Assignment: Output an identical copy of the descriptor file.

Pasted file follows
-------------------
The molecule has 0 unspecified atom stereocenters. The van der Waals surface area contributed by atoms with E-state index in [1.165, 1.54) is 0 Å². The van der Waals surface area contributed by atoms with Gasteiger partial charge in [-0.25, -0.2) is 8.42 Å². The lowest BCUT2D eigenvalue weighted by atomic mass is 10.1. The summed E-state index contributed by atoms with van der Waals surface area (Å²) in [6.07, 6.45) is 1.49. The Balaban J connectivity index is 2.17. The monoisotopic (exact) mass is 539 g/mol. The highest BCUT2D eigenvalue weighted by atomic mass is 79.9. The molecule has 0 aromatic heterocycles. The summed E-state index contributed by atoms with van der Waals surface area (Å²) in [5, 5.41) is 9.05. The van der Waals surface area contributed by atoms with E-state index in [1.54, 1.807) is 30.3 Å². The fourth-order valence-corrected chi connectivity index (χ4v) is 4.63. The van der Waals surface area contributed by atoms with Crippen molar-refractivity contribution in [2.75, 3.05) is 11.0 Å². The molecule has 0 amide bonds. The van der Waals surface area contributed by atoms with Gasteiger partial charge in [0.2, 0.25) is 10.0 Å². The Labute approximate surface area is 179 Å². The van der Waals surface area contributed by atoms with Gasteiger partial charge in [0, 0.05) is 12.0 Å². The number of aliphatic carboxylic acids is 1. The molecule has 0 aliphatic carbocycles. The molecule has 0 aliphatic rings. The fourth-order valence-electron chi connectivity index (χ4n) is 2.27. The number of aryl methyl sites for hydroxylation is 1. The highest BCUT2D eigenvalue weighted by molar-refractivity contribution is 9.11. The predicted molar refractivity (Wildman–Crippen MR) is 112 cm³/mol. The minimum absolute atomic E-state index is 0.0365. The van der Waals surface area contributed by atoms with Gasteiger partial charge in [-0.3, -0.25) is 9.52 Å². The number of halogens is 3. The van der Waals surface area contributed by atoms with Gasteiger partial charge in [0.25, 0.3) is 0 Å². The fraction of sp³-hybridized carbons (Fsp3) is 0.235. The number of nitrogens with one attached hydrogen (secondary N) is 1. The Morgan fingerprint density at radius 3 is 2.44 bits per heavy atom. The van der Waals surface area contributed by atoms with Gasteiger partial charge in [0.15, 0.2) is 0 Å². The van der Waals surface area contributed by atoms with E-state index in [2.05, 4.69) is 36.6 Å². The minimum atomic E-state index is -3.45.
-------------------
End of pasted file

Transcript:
The molecule has 0 unspecified atom stereocenters. The van der Waals surface area contributed by atoms with E-state index in [1.165, 1.54) is 0 Å². The van der Waals surface area contributed by atoms with Gasteiger partial charge in [-0.25, -0.2) is 8.42 Å². The lowest BCUT2D eigenvalue weighted by atomic mass is 10.1. The summed E-state index contributed by atoms with van der Waals surface area (Å²) in [6.07, 6.45) is 1.49. The Balaban J connectivity index is 2.17. The monoisotopic (exact) mass is 539 g/mol. The highest BCUT2D eigenvalue weighted by atomic mass is 79.9. The molecule has 0 aromatic heterocycles. The summed E-state index contributed by atoms with van der Waals surface area (Å²) in [5, 5.41) is 9.05. The van der Waals surface area contributed by atoms with E-state index in [1.54, 1.807) is 30.3 Å². The fourth-order valence-corrected chi connectivity index (χ4v) is 4.63. The van der Waals surface area contributed by atoms with Crippen molar-refractivity contribution in [2.75, 3.05) is 11.0 Å². The molecule has 0 amide bonds. The van der Waals surface area contributed by atoms with Gasteiger partial charge in [0.2, 0.25) is 10.0 Å². The Labute approximate surface area is 179 Å². The van der Waals surface area contributed by atoms with Gasteiger partial charge in [0, 0.05) is 12.0 Å². The number of aliphatic carboxylic acids is 1. The molecule has 0 aliphatic carbocycles. The molecule has 0 aliphatic rings. The fourth-order valence-electron chi connectivity index (χ4n) is 2.27. The number of aryl methyl sites for hydroxylation is 1. The highest BCUT2D eigenvalue weighted by molar-refractivity contribution is 9.11. The predicted molar refractivity (Wildman–Crippen MR) is 112 cm³/mol. The minimum absolute atomic E-state index is 0.0365. The van der Waals surface area contributed by atoms with Gasteiger partial charge in [-0.3, -0.25) is 9.52 Å². The number of halogens is 3. The van der Waals surface area contributed by atoms with Gasteiger partial charge in [0.25, 0.3) is 0 Å². The fraction of sp³-hybridized carbons (Fsp3) is 0.235. The number of nitrogens with one attached hydrogen (secondary N) is 1. The Morgan fingerprint density at radius 3 is 2.44 bits per heavy atom. The van der Waals surface area contributed by atoms with Gasteiger partial charge in [0.15, 0.2) is 0 Å². The van der Waals surface area contributed by atoms with E-state index in [2.05, 4.69) is 36.6 Å². The minimum atomic E-state index is -3.45.